Did you know that almost 90 million households in America own some type of pet? The most popular furry friends tend to be cats and dogs, but some people also own horses, birds, and even fish or exotic animals.
When you own a property that you rent out, you may be wondering if it's a good idea to have pets in a rental property. Here are some of the biggest pros and cons of that decision.
Pro: More Rental Income
When you allow pets into your rental property, you can make quite a bit more money. For instance, you will be able to charge an additional deposit for the pet. Since pets carry a higher risk of property damage, you can tack on a bit more money to the initial security deposit.
In addition, many rental payments include extra pet rent. The amount you charge depends on the type of animal, its size, and market rates.
Usually, it can be anywhere from $25 to $100 extra per month, per pet. Over a year or more, that could add up to a lot of extra cash.
Con: Potential Property Damage
Even if your tenant has the best intentions, there is no getting around the obvious: Allowing pets could cause rental property damage, which you might not notice until your rental inspection.
This can be mitigated somewhat by requiring a pet deposit, but even that amount may not be able to cover extensive damage. Pets can wreak havoc in ways such as destroying the carpet, leaving bodily fluids, and ripping up furniture.
Pro: A Wider Tenant Net
If you find yourself losing money on your rental payments, you should consider trying to find new tenants. Including pets in the lease options will inevitably give you a wider rental property tenant pool to choose from.
When you have a vacancy, you will be able to fill it a lot faster. Many rental tenant terms for other properties include strict stipulations for no pets, with the exception of registered service animals.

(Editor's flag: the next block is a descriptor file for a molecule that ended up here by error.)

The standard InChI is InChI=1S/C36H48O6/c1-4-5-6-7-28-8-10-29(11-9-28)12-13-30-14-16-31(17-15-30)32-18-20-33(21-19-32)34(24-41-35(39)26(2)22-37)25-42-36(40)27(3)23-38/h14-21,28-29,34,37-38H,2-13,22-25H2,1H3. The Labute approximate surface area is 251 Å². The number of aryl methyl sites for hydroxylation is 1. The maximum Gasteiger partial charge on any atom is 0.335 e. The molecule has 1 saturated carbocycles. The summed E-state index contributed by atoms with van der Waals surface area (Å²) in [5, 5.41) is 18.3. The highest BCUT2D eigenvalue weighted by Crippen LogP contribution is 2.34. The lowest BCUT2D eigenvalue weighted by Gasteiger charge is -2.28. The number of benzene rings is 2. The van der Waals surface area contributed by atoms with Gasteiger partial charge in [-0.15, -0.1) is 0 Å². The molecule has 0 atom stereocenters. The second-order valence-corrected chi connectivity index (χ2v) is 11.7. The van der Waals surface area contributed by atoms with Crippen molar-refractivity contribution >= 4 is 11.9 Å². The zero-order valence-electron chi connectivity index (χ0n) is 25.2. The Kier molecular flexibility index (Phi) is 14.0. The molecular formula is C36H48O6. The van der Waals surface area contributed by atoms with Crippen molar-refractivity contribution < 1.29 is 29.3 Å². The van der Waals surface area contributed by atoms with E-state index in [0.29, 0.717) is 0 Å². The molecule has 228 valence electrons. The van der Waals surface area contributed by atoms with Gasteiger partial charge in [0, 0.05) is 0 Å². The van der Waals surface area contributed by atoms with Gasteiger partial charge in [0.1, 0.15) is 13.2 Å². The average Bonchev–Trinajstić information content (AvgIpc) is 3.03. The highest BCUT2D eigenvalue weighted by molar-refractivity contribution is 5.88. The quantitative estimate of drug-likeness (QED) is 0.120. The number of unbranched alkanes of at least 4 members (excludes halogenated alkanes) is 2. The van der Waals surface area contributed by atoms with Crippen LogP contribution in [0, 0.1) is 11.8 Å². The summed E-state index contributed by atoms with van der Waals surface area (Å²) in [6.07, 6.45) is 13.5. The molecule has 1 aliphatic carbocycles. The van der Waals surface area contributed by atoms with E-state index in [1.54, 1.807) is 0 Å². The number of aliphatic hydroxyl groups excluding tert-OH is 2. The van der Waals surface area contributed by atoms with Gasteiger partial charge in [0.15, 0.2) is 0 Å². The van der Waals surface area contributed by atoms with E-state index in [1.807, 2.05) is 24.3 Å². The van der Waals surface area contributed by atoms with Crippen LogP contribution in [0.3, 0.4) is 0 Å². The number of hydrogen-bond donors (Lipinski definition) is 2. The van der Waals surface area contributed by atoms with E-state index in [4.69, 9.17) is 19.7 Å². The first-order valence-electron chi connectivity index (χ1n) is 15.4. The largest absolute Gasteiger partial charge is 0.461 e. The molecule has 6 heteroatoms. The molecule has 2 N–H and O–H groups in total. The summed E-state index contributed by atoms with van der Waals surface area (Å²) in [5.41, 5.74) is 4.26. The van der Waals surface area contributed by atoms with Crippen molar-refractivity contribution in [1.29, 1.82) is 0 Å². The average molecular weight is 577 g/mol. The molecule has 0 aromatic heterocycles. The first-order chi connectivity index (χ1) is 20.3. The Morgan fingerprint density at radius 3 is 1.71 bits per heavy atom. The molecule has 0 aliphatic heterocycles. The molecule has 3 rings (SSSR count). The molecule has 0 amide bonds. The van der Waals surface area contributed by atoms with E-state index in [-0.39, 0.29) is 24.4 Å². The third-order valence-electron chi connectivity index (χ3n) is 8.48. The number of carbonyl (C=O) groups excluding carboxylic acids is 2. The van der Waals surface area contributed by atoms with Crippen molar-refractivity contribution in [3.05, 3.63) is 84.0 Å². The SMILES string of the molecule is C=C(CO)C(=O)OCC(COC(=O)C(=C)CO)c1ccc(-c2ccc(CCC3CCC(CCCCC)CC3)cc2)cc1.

Con: Possibly Losing Tenants
Even if pets don't cause any problems inside your property, you may still lose tenants. Some people do not like living near dogs or cats. They may suffer from allergies or simply want peace and quiet instead of listening to barks, meows, and squawks.
Play it by ear when it comes to situations with multiple tenants. For example, if the properties you own are far apart, it may not be a huge issue. But if you own an apartment building, noise travels more quickly.
Should You Have Pets in a Rental Property?
Ultimately, it is up to you when you decide to have pets in a rental property. Using this list of pros and cons, you can choose if it is worth it for yourself and your tenants.
Do you want to get started with property management in the Layton, Utah area? With PMI Home Team, you'll find the perfect partners to help you run a rental property.
Ready to learn more? Give us a call or send us a message today.